Skip to content
*Our site is currently undergoing maintenance. Thanks for your patience!*

5 Beautiful Seattle Day Hikes for Beginners

My husband and I got away for our 20th Anniversary to Seattle. When we arrived at our Airbnb, we found this great guide for exploring the city: Best Easy Day Hikes Seattle. As a way to make sure I stayed active on the trip, we decided to try out a different one each day. This helped us explore the city of Seattle in a unique way. Here are five beautiful Seattle day hikes for beginners.

1. Alki Beach Trail

If you're looking for a beautiful view of the Seattle skyline mixed with beautiful beaches and a touch of history, the Alki trail is a great option.

We parked free on the street near Salty's in West Seattle and walked down the paved trail to Alki Beach. It is probably the longest of the trails that we walked, but the views were stunning. You start off with an incredible panorama of the city skyline and as you head towards Alki Beach, you're looking at the Olympic Mountains with the Puget Sound sprinkled with a variety of boats heading in and out of the port.

At the Alki Beach end of the trail there are lots of cute shops and restaurants. Since the trail is 2.5 miles, taking a break for dinner was a great option to rest. We ate at Pegasus Pizza and Pasta which was amazing.

After dinner it was a little chilly, so we grabbed a cup of coffee for our sunset stroll back to the car. The only mistake there is that the bathrooms are few and far between! But the views were worth it.

Bike and kayak rentals are all over the place, so if you're looking to experience the trail and views another way, you have lots of options.

2. Elliot Bay Trail

Elliot Bay is the body of water right on the west coast of downtown Seattle. As you sail north, you cross over into the Puget Sound. So if you're looking for a fun way to get to downtown Seattle without driving, this trail is a really beautiful way to do just that, and get a few steps in along the way.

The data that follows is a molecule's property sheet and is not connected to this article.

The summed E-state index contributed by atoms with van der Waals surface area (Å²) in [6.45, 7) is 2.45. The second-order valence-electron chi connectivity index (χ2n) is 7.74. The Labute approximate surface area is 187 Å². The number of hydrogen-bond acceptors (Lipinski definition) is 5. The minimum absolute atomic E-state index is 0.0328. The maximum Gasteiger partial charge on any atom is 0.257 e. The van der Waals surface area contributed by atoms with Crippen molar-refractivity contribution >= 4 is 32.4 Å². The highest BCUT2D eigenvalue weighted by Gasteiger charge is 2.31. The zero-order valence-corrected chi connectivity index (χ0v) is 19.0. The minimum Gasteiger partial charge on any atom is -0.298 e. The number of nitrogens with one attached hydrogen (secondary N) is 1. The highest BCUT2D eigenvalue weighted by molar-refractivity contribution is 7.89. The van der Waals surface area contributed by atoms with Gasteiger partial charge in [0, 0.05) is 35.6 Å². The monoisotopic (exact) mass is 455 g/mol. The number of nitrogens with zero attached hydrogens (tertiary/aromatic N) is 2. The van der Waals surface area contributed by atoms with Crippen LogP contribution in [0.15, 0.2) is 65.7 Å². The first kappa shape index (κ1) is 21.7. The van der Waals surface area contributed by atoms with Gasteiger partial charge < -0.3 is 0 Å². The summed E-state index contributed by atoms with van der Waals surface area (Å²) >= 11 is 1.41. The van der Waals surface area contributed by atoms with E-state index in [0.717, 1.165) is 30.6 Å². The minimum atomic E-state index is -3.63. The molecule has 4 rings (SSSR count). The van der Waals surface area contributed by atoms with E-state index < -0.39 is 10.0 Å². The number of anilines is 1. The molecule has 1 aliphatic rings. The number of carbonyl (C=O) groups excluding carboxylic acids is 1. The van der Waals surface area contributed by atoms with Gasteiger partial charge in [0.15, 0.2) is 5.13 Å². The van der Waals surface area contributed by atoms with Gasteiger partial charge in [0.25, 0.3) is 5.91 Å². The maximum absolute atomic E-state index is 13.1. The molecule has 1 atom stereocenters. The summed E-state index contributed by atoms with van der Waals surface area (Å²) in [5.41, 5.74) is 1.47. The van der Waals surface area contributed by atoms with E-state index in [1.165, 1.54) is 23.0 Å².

I really love all of the trails in Seattle. They are wide and paved and make it easy for people to get outside and enjoy the beautiful shoreline. As you walk down the Elliot Bay Trail, you'll see several beautiful outlooks and benches to stop and enjoy the view.

Just before you enter the city, you'll find the Olympic Sculpture Park. This is an extension of the Seattle Art Museum (SAM), and a beautiful free exhibit to enjoy. My favorite was Echo, a 46 foot sculpture of a young girl with her eyes closed facing Mount Olympus. It was stunning from every angle.

If you're up for a little more adventure, the Space Needle and Chihuly Garden and Glass are only a couple of blocks up Broad Street. You could even catch the Monorail to take you all the way to the center of downtown.

It "rained" on us throughout most of this hike, but the rain in Seattle was more like an intermittent sprinkle. I enjoyed walking around without an umbrella without any intense frizz problems like I expected!

3. Burke-Gillman Trail

On the east side of the city, Lake Union is the natural freshwater lake that is bustling with recreational boaters, seaplanes, and sailboat races. This was one of the shortest trails we walked, but it offered a great glimpse into another side of the city.